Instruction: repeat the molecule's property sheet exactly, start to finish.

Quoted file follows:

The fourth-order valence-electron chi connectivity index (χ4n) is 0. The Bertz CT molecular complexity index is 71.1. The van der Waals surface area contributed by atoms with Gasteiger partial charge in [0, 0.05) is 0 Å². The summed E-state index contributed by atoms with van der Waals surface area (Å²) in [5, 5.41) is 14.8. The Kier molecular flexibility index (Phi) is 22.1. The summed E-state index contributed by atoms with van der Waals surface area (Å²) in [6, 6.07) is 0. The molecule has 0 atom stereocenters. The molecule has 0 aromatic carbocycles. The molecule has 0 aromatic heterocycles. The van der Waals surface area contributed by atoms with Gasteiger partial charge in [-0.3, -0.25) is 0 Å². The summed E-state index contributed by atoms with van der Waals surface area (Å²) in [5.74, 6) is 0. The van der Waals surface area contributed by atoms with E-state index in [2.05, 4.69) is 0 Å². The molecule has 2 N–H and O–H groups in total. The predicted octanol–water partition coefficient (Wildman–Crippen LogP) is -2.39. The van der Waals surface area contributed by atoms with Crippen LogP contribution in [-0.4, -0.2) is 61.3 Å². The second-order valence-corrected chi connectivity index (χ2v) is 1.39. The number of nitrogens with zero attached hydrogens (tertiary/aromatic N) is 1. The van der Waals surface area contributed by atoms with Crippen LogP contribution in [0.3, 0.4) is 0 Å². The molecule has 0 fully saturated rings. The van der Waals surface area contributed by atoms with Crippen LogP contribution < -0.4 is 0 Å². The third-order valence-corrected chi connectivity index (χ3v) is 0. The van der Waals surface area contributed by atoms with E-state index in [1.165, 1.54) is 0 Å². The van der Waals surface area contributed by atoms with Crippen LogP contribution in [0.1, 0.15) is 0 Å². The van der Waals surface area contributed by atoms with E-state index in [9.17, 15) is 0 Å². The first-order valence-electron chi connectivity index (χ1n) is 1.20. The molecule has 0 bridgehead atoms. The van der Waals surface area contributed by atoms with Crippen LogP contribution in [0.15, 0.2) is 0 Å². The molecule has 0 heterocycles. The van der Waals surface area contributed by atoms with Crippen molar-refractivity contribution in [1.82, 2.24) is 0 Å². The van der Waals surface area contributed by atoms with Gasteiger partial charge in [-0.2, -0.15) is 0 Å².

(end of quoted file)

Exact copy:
The fourth-order valence-electron chi connectivity index (χ4n) is 0. The Bertz CT molecular complexity index is 71.1. The van der Waals surface area contributed by atoms with Gasteiger partial charge in [0, 0.05) is 0 Å². The summed E-state index contributed by atoms with van der Waals surface area (Å²) in [5, 5.41) is 14.8. The Kier molecular flexibility index (Phi) is 22.1. The summed E-state index contributed by atoms with van der Waals surface area (Å²) in [6, 6.07) is 0. The molecule has 0 atom stereocenters. The molecule has 0 aromatic carbocycles. The molecule has 0 aromatic heterocycles. The van der Waals surface area contributed by atoms with Gasteiger partial charge in [-0.3, -0.25) is 0 Å². The summed E-state index contributed by atoms with van der Waals surface area (Å²) in [5.74, 6) is 0. The van der Waals surface area contributed by atoms with E-state index in [2.05, 4.69) is 0 Å². The molecule has 2 N–H and O–H groups in total. The predicted octanol–water partition coefficient (Wildman–Crippen LogP) is -2.39. The van der Waals surface area contributed by atoms with Crippen LogP contribution in [-0.4, -0.2) is 61.3 Å². The second-order valence-corrected chi connectivity index (χ2v) is 1.39. The number of nitrogens with zero attached hydrogens (tertiary/aromatic N) is 1. The van der Waals surface area contributed by atoms with Crippen LogP contribution in [0.3, 0.4) is 0 Å². The molecule has 0 fully saturated rings. The van der Waals surface area contributed by atoms with Crippen LogP contribution < -0.4 is 0 Å². The third-order valence-corrected chi connectivity index (χ3v) is 0. The van der Waals surface area contributed by atoms with E-state index in [1.165, 1.54) is 0 Å². The van der Waals surface area contributed by atoms with Crippen LogP contribution in [0.1, 0.15) is 0 Å². The van der Waals surface area contributed by atoms with E-state index in [9.17, 15) is 0 Å². The first-order valence-electron chi connectivity index (χ1n) is 1.20. The molecule has 0 bridgehead atoms. The van der Waals surface area contributed by atoms with Crippen LogP contribution in [0.15, 0.2) is 0 Å². The molecule has 0 heterocycles. The van der Waals surface area contributed by atoms with Crippen molar-refractivity contribution in [1.82, 2.24) is 0 Å². The van der Waals surface area contributed by atoms with Gasteiger partial charge in [-0.2, -0.15) is 0 Å².